Chondrocyte cells are found in cartilage only, and they produce the cartilage matrix. Modern chondrocytes contain DNA, so their response to the DAPI and PI dyes is hardly a surprise. What is a surprise, however, is to document a similar response in dinosaur material, explained Schweitzer. That said, Schweitzer and her colleagues demonstrated something similar in 2013 for bone-forming cells (osteocytes), but this is the first such molecular response shown in fossilized cartilage.
“We do not say that it is dinosaur DNA, although that would be a reasonable interpretation,” Schweitzer said. “We can only determine that through sequence data,” which isn’t possible due the limitations of the source material.
Writing in the paper, the authors acknowledged the possibility that the samples were contaminated, but they said this wasn’t a “plausible explanation in this case” because “the possible preservation of original proteins and DNA in deep time has not been convincingly eliminated with data,” they wrote. In other words, the authors are confident that the dino’s original material is still locked inside the fossil.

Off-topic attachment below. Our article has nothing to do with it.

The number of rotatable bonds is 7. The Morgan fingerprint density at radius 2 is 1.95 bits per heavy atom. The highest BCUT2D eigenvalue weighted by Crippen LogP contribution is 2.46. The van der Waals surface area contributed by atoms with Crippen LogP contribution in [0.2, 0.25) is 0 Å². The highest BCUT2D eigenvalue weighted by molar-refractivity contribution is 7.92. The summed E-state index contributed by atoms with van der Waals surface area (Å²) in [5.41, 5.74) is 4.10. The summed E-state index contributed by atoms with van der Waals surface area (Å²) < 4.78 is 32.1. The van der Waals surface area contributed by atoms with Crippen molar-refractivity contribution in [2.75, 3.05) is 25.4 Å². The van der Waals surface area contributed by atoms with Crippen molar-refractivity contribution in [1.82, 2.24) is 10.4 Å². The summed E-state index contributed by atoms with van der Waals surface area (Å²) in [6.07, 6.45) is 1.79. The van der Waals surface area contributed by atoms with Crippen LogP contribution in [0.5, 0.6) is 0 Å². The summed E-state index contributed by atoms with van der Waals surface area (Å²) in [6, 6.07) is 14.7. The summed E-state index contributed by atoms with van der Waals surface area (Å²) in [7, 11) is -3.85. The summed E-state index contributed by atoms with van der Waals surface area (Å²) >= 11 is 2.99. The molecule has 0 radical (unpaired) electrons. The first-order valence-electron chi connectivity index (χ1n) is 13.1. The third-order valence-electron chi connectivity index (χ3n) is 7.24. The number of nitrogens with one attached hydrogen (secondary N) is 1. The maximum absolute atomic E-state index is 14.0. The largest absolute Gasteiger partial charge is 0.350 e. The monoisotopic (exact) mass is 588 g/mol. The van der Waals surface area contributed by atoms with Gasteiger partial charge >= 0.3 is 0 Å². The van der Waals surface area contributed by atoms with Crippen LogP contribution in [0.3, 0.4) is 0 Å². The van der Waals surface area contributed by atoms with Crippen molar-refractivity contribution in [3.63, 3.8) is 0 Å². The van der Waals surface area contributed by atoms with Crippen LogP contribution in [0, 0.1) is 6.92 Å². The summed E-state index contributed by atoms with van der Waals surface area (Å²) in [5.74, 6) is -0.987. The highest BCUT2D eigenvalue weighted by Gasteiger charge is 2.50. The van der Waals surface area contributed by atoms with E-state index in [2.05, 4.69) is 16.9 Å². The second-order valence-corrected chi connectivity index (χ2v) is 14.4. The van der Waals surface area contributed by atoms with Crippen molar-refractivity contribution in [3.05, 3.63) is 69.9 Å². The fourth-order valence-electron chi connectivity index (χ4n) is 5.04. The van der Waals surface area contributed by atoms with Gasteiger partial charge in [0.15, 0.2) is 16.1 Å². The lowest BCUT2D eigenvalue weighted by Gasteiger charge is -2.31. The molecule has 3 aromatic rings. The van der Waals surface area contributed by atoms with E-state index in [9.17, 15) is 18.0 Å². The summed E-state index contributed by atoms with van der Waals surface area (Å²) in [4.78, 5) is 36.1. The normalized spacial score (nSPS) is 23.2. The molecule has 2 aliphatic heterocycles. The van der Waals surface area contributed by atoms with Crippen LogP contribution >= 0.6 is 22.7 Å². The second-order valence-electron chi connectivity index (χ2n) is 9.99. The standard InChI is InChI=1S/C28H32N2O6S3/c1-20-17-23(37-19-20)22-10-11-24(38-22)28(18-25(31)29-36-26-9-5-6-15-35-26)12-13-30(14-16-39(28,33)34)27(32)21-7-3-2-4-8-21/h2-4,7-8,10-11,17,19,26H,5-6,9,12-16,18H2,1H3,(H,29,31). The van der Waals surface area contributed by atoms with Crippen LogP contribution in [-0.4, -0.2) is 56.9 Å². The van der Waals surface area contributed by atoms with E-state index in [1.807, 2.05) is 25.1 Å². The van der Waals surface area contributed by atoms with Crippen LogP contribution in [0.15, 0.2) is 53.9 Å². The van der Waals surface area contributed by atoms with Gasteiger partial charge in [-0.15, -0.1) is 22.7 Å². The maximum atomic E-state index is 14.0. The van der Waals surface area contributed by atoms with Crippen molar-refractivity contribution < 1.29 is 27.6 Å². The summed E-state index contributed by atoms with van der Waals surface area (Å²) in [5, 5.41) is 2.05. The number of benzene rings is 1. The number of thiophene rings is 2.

The “identification of chemical markers of DNA in Hypacrosaurus suggest it may preserve much longer than originally proposed,” concluded the authors in the study.
This is not the first time that Schweitzer has claimed to have uncovered fossilized traces of soft tissue. In addition to the aforementioned 2013 study, Schweitzer has presented evidence of collagen in T. rex fossils and protein fragments in hadrosaurs, among other research papers.